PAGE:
The Free Online Aquaculture Dictionary



Suborder of fish (part of the order Perciformes) including fish such as wrasses (Labrus) and Parrotfish (Scarus)

Lactic Acid

An acid produced as a result of anaerobic respiration in muscles and red blood cells i.e. when glycogen is used as an energy source for respiration rather than oxygen. After production, it is converted back to glycogen in the liver. The build up of large amounts of lactic acid in the blood can lead to stress and toxic effects. High levels are usually a result of sustained, excessive exercise.


Area of the gills where exchange of gasses / waste products takes place. The lamellae consist of the Primary lamellae which are attached to the gill arch at one end, and are the main branches, with the smaller, Secondary lamellae radiating form the them. The secondary lamellae are loosely bound together by mucus.


The largest subclass of the Class Bivalvia. Contains the largest number of species (and almost all the edible forms including mussels, oysters etc.).


A pre-adult form. Generally free floating. Given to one or more of the stages of development prior to the adult form. Many species, particularly marine, have a larval stage, where the animals spend the start of their lives as part of the zooplankton community.


The time it takes for a toxin (or other harmful condition) to kill 50% of a fish population. The LD stands for "Lethal Dose" (LC50 - "lethal concentration" is sometimes used instead) Used as a guideline in the establishment of toxic concentrations etc. Other "LD" numbers are also sometimes used, the LD number referring to the percentage of the test population killed during the stated period. E.g. LD100 = 1 hour 


Low density polyethylene. Plastic, often used for items such as sheeting, bags etc. Has a high degree of resistance to chemicals and is easy to keep clean. Very difficult to adhere to with glues etc. silicone is one of the only adhesives that will give some bonding. Easily heat welded, but note that high density, medium density and low density polyethylene's will not weld to each other.


The water which permeates through, and out of any stored material. The main types of leachate which are of concern to aquaculturists are those which will directly impact on stock, if allowed to run, untreated, into the water course that supplies a farm. One of the most common leachate pollutants is that from silage or manure storage areas. These chemicals are typically extremely high in BOD and can cause fish kills by removing all the dissolved oxygen from a watercourse. Other forms of leachate which can cause problems include that from domestic and industrial waste tips and overflowing septic tanks. Many countries impose strict laws on the containment of leachates, however pollution incident still occur. These are most common in periods following heavy rain, where the leachate containment system may be overwhelmed by water and discharge direct to a watercourse.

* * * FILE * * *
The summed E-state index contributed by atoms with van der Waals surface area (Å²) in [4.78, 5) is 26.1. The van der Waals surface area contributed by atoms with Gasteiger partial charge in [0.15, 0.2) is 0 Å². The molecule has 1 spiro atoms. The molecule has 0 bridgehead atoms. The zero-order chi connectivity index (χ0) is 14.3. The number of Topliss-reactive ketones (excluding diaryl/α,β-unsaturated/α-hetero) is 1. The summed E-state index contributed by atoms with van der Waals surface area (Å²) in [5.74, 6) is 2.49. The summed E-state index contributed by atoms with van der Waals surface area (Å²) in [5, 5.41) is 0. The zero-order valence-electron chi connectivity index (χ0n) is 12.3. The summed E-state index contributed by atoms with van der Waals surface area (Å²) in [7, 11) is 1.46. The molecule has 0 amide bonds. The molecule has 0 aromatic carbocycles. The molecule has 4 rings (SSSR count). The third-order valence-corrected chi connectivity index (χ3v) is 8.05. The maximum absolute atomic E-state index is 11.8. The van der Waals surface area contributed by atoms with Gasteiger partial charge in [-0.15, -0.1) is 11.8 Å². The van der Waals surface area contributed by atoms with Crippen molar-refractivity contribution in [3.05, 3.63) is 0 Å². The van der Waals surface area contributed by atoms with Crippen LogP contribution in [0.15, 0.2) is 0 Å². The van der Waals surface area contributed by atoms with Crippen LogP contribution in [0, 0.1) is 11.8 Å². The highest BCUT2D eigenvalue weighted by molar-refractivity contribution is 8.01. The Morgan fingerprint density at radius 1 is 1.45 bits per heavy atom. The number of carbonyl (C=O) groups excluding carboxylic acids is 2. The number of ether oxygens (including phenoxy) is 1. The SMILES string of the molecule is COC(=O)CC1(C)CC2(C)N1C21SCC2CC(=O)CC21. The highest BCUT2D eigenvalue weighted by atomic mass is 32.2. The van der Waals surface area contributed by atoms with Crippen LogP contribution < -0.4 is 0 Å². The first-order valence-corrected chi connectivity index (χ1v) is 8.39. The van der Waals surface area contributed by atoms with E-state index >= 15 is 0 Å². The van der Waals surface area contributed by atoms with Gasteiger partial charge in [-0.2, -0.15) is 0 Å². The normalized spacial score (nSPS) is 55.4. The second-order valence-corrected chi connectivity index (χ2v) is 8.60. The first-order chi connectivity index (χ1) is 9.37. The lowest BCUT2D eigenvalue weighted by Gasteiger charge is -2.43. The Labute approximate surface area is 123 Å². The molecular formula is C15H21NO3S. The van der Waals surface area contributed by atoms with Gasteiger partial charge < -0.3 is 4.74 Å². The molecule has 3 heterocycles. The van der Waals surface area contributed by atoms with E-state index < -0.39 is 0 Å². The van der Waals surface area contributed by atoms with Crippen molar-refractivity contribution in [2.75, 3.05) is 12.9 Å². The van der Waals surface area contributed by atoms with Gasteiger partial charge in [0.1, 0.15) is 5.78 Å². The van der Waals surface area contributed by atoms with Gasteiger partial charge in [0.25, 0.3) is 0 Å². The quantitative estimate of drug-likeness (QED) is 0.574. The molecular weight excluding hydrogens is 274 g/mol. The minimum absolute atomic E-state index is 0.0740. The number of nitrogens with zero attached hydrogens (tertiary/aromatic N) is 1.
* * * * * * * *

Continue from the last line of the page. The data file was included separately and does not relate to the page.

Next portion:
Heavy metal which can be toxic to fish below levels of approx. 100 micrograms/litre. Usually only a problem in acid water areas. Not usually regarded as one of the main toxic heavy metals, as if it is present in such concentrations, other metals will usually have killed the fish first. May, like many other heavy metals, have the synergistic effect of increasing the uptake and toxicity of others esp. copper in the case of lead.


Causing death. E.g. a lethal concentration of a particular chemical will cause death in the animal.

Leuteinising hormone

A gonadotropin hormone, produced by the pituitary. In males it stimulates the production of testosterone. In females, it brings about ovulation. Often abbreviated LH

Leuteinising hormone releasing  hormone

See Lhrh


Abbreviation for Leuteinising hormone


Leutenising hormone releasing hormone.  Controls the release of gonadotropin from the pituitary gland (and hence the maturation process). Produced by the hypothalamus.  


"Leutenising hormone releasing  hormone analogue". Synthetic copy of Lhrh


The intensity and duration of light impacts on many aspects of aquaculture. See light intensity, daylength, smolting, photoperiodism

Light Intensity

Much debate surrounds the correct light intensity levels for different species. In general it is held that unless the water is very cloudy of coloured by drainage through peat (or similar) a normal, working level of light is sufficient for most species. Many texts quote "lux" levels. Lux meters can be purchased and give an indication of light intensity. The calculation of the rate of decrease of light intensity with depth is dependant on the turbidity and solids loadings of the water. In many intensive farms, the fish themselves prevent light penetration to any great depth. Although this might be thought to be a problem with sight feeder species such as salmonids it does not appear to be the case. Light coloured tanks can assist in the penetration of light into a tank by reflection from the sides and bottom of the tank. Although meters can be used to measure turbidity, the more common method is through use of a Secchi disc. See also Extinction coefficient.